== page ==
Taxing times at Limerick Opera site

Opera site
Computer generated image of the Opera Site Development

A CALL has gone out this week for the Revenue Commissioners to review their staffing needs for their proposed offices in the €200 million Opera site in Limerick City centre.

Speaking to the Limerick Post, Fianna Fáil TD Willie O’Dea urged Revenue to ensure they have adequate numbers of staff on site to allow for a full opening of their offices to the public.

This comes after Minister of State for the Office of Public Works (OPW) Patrick O’Donovan confirmed on Live 95 that, due to a move to remote working, the original plan for 900 Revenue Commission staff to move from their office in Sarsfield House to new custom-built offices in the Opera site is now being questioned.

According to a report in the Business Post, Revenue now only need space for 500 staff per day due to remote working.

“I would remind Revenue that they are public servants and that the current disgraceful arrangement is not serving the needs of the public, who should be able to call into the Revenue offices in Limerick and talk to a human being face to face,” Deputy O’Dea said.

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“I am calling on Revenue to again review their staffing needs for their new proposed offices in the Opera Centre and to ensure that they have adequate numbers of staff on site to allow for a full opening of their offices to the public.”

Limerick City and County Council Metropolitan District Cathaoirleach Olivia O’Sullivan (FG) also expressed her disappointment following the confirmation.

“Greater regionalisation within the financial services industry is a key theme in the government’s Finance Action Plan 2022 and there is opportunity to locate additional financial services in Limerick along with Revenue headquarters if we are serious about decentralisation,” she said.

Party colleague Sarah Kiely also described the news as very worrying for the city centre and project Opera.

“The potential to have that number of people working in the city was very good news. If it doesn’t happen, it is a huge setback,” she said.

“It is of the utmost importance the city does not suffer because of this potential situation.
“Remote working is now part of all our lives and needs to be considered in any project and any organisation from now on. It provides flexibility and opportunity. However, in this case it has a knock on for the city in terms of footfall and revenue for businesses.”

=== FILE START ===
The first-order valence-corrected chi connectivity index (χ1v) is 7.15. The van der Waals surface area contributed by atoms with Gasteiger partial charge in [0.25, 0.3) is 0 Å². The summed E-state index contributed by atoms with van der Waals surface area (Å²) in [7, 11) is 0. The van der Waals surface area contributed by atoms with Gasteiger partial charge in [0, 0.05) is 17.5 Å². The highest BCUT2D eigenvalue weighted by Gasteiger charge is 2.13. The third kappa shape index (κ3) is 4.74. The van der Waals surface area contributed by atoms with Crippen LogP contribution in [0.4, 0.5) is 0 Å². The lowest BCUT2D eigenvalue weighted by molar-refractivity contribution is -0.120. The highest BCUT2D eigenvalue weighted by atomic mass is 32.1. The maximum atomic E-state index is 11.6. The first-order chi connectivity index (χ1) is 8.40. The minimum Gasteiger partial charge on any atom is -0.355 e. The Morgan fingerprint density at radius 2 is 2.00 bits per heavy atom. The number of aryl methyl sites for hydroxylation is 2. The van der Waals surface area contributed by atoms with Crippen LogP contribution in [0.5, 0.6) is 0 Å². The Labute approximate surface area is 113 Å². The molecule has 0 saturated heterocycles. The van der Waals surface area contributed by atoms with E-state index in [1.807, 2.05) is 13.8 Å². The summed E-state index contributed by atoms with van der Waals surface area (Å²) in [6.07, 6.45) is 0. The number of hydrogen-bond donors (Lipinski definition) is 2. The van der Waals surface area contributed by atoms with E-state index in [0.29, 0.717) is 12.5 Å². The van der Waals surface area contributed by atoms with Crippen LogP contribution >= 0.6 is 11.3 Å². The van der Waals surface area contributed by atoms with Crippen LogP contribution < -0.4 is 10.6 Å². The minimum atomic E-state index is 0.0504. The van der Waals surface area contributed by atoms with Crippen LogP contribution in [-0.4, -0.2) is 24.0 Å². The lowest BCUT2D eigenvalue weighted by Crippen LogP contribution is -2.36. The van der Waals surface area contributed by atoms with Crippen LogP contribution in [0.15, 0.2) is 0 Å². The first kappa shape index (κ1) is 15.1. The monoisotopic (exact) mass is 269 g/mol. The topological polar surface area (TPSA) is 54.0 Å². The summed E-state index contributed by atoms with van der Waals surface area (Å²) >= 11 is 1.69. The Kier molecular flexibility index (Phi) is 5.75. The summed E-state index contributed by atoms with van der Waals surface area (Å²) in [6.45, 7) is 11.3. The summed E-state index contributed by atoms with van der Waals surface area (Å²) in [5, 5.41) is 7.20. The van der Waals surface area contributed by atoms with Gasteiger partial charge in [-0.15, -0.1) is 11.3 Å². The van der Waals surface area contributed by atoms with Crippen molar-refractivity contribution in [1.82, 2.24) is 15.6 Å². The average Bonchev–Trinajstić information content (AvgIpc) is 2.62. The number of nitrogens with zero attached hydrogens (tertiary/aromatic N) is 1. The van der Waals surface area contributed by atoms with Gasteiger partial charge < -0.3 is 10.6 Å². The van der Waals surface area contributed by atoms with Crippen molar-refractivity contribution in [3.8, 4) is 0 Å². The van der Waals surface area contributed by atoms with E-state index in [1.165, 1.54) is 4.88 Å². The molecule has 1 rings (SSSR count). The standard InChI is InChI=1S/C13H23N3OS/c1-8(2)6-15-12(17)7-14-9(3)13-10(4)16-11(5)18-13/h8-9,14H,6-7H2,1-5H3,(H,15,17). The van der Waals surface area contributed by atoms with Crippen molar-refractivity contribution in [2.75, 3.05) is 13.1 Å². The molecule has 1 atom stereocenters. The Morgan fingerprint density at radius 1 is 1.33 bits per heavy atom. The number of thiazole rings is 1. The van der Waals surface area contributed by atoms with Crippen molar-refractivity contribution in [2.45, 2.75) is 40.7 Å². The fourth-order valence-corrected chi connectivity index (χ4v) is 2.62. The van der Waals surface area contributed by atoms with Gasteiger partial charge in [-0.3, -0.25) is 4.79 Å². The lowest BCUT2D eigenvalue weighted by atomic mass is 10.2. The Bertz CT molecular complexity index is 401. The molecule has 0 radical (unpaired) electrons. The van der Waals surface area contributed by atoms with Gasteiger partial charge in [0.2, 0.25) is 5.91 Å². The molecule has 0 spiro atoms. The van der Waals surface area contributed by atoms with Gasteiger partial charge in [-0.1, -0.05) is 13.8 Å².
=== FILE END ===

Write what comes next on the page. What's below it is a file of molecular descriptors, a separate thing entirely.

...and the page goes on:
Labour Party councillor Joe Leddin took the view that the construction of a new office development in the heart of the city is important to attract new companies or facilitate expansion for existing employers.
“Regardless of whether Revenue require the original office space identified, the original design should proceed as additional commercial tenants can be accommodated.
“Offering high-end offices will enhance the attractiveness of the city for more jobs,” Cllr Leddin opined.
Speaking in the Seanad last week, Fine Gael Senator Maria Byrne took issue with Revenue’s remote and blended working model.
“Only today I again received an email from a fellow constituent in his seventies who cannot get through to the Revenue Commissioners. It is a disgrace that a public organisation or a public service is not open to the public.
“The Revenue Commissioners have opened up for appointments in both Dublin and Cork. That should be spread out to the rest of Revenue offices. It is not good enough that people who want an appointment have to travel to Dublin or Cork,” Senator Byrne insisted.
In a statement to the Limerick Post, a Revenue spokesperson said: “As a result of the Covid 19 pandemic, and the resulting opportunities arising for staff in relation to blended working, Revenue re-assessed its potential staffing requirement for occupancy within the new Opera site.
“The most recent estimates undertaken by Revenue show that the projected maximum footfall on any given day in the new site will be 500 staff approximately.
“Revenue carried out this exercise taking account of the rollout of the Government Blended Working Policy, in order to be able to better inform all stakeholders of the current, rather than the pre-pandemic, position regarding staff occupancy of the Opera site.
“These numbers are estimates and may change as blended working settles down and team work patterns evolve.”
Ruairí Fahy, People Before Profit representative for Limerick City North, believes there’s still time to call a halt to the current plan and do more for the site than “a few soulless towers and a square that will likely be dead after 7pm”.
“The original plans included housing for 500 students. With students walking out this week in protest to the cost of living and housing crises, that plan could be revived,” Mr Fahy commented.
“If student accommodation isn’t suitable due to the location, the council could free up accommodation by building a public housing stock with rents linked to people’s incomes creating a real solution to mixed living and a chance to revitalise the city centre, not just during office hours,” Mr Fahy concluded.